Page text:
Stories from the Edge

“When people tell their stories……barriers dissolve.  Connections are made.  Trust increases.  Knowledge is transmitted.  Wisdom is shared.  A common language is birthed.  And a deep sense of interdependence is felt”  Mitch Ditkoff,   STORYTELLING AT WORK

How clearly our gathering of June 13 proved the truth of this quotation.  On that fine summer’s evening a group of 30-35 people came to listen to stories, Stories from the Edge.  The three speakers shared their recent experiences of living and working with people who have been pushed to the margins and forced to leave their homes.

The first speaker, Margo Delaney, a Holy Faith Sister took us through a Power Point presentation regarding the way the South Sudanese peoples were progressively marginalised over decades of exploitation by the Government of Sudan.  No wonder there was great rejoicing on July 9, 2011 when South Sudan became an independent nation.  However, in 2013 civil war broke out, and continues to this day, as a result of which millions of people have been driven from their homes fleeing violence and hunger.  Yet even in the midst of this devastation there are signs of hope.  There is the hope that comes from the work of Solidarity South Sudan in setting up and maintaining institutions to trains teachers, nurses, midwives, and farmers.  A second sigh of hope is the establishment of St. Mary Magdalen Primary School initiated by Fr. John Marren, a Kiltegan priest.  Fran Leahy outlined some of the recent developments in the school which offer hope to some of the most marginalised children of the Toposa tribe.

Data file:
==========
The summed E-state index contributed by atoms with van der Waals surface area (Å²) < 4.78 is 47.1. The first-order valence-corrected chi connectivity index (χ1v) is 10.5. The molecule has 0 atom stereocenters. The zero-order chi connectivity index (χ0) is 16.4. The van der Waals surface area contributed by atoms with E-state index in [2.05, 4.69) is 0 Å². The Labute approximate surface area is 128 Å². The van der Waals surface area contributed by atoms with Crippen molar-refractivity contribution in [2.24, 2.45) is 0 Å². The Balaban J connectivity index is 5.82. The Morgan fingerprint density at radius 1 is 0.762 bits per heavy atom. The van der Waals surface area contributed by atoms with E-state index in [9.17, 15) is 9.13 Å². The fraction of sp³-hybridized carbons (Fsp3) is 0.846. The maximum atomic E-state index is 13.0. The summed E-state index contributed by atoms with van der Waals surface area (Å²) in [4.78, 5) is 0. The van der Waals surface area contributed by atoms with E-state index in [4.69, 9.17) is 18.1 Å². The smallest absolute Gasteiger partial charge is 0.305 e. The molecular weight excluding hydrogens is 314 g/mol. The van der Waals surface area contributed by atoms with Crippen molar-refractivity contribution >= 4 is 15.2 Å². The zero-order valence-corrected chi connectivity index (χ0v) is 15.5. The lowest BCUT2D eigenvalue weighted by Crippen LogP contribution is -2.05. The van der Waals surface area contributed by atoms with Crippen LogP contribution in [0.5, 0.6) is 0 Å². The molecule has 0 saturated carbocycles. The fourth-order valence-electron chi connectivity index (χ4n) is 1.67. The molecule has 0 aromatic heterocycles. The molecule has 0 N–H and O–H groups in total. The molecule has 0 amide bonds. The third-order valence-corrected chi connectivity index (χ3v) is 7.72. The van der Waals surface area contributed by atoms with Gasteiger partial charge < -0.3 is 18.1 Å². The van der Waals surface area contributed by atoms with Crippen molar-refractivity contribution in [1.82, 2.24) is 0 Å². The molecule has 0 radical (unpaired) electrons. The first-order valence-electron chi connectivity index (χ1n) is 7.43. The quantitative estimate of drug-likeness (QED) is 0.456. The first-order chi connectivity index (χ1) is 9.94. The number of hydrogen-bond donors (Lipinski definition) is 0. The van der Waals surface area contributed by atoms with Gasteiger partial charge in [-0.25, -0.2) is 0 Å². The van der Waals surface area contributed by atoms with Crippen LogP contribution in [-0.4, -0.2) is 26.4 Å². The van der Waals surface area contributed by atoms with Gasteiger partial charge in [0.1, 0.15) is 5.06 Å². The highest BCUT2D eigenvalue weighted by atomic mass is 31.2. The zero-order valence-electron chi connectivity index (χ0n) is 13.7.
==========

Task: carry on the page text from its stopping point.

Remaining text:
Lena Deevy, a Little Sister of the Assumption, gave an account of her work with refugees, mainly Syrian, on the Greek island of Chios. Listening to her vivid presentation created an awareness of the harsh reality of life for many people condemned to a life of utter hopelessness in a land far from home and family.  Yet even here there are signs of hope through the generosity and compassion of volunteers.  Toula, a local lady on the island of Chios started a voluntary organisation called Chios Eastern Shore Response Team.  Refugees are welcomed off the boats, tended to by a doctor and given food and dry clothing.

It was good to hear these stories.  As we were drawn into them we could feel what other human beings feel that we haven’t.   Our hope is that this experience will continue to deepen in us, drawing us onwards towards action.

Share this post